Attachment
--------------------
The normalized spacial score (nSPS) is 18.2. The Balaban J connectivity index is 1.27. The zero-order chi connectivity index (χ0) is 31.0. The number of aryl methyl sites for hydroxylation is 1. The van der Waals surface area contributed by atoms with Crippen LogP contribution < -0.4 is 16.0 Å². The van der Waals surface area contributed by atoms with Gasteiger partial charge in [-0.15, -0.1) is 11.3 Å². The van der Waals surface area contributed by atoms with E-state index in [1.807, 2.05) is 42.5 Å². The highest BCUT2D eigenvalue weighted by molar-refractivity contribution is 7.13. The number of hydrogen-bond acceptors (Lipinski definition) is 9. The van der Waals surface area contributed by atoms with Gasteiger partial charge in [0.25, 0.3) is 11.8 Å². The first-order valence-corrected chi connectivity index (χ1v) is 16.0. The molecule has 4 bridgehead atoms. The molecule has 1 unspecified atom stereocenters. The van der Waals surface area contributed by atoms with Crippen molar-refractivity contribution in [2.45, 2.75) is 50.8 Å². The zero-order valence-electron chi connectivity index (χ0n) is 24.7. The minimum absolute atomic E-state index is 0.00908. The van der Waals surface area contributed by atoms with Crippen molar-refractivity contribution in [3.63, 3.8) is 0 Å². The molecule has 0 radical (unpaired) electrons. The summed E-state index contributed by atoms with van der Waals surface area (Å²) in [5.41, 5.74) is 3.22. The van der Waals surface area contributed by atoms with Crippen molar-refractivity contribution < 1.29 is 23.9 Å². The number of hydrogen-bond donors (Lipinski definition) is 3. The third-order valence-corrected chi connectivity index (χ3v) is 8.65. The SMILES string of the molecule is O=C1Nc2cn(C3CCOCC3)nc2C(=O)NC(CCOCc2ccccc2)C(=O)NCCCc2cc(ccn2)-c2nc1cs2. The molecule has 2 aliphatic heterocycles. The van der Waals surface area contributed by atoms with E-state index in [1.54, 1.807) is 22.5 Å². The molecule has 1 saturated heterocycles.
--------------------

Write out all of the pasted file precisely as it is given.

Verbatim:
The normalized spacial score (nSPS) is 18.2. The Balaban J connectivity index is 1.27. The zero-order chi connectivity index (χ0) is 31.0. The number of aryl methyl sites for hydroxylation is 1. The van der Waals surface area contributed by atoms with Crippen LogP contribution < -0.4 is 16.0 Å². The van der Waals surface area contributed by atoms with Gasteiger partial charge in [-0.15, -0.1) is 11.3 Å². The van der Waals surface area contributed by atoms with E-state index in [1.807, 2.05) is 42.5 Å². The highest BCUT2D eigenvalue weighted by molar-refractivity contribution is 7.13. The number of hydrogen-bond acceptors (Lipinski definition) is 9. The van der Waals surface area contributed by atoms with Gasteiger partial charge in [0.25, 0.3) is 11.8 Å². The first-order valence-corrected chi connectivity index (χ1v) is 16.0. The molecule has 4 bridgehead atoms. The molecule has 1 unspecified atom stereocenters. The van der Waals surface area contributed by atoms with Crippen molar-refractivity contribution in [2.45, 2.75) is 50.8 Å². The zero-order valence-electron chi connectivity index (χ0n) is 24.7. The minimum absolute atomic E-state index is 0.00908. The van der Waals surface area contributed by atoms with Crippen molar-refractivity contribution in [3.63, 3.8) is 0 Å². The molecule has 0 radical (unpaired) electrons. The summed E-state index contributed by atoms with van der Waals surface area (Å²) in [5.41, 5.74) is 3.22. The van der Waals surface area contributed by atoms with Crippen molar-refractivity contribution < 1.29 is 23.9 Å². The number of hydrogen-bond donors (Lipinski definition) is 3. The third-order valence-corrected chi connectivity index (χ3v) is 8.65. The SMILES string of the molecule is O=C1Nc2cn(C3CCOCC3)nc2C(=O)NC(CCOCc2ccccc2)C(=O)NCCCc2cc(ccn2)-c2nc1cs2. The molecule has 2 aliphatic heterocycles. The van der Waals surface area contributed by atoms with E-state index in [1.54, 1.807) is 22.5 Å². The molecule has 1 saturated heterocycles.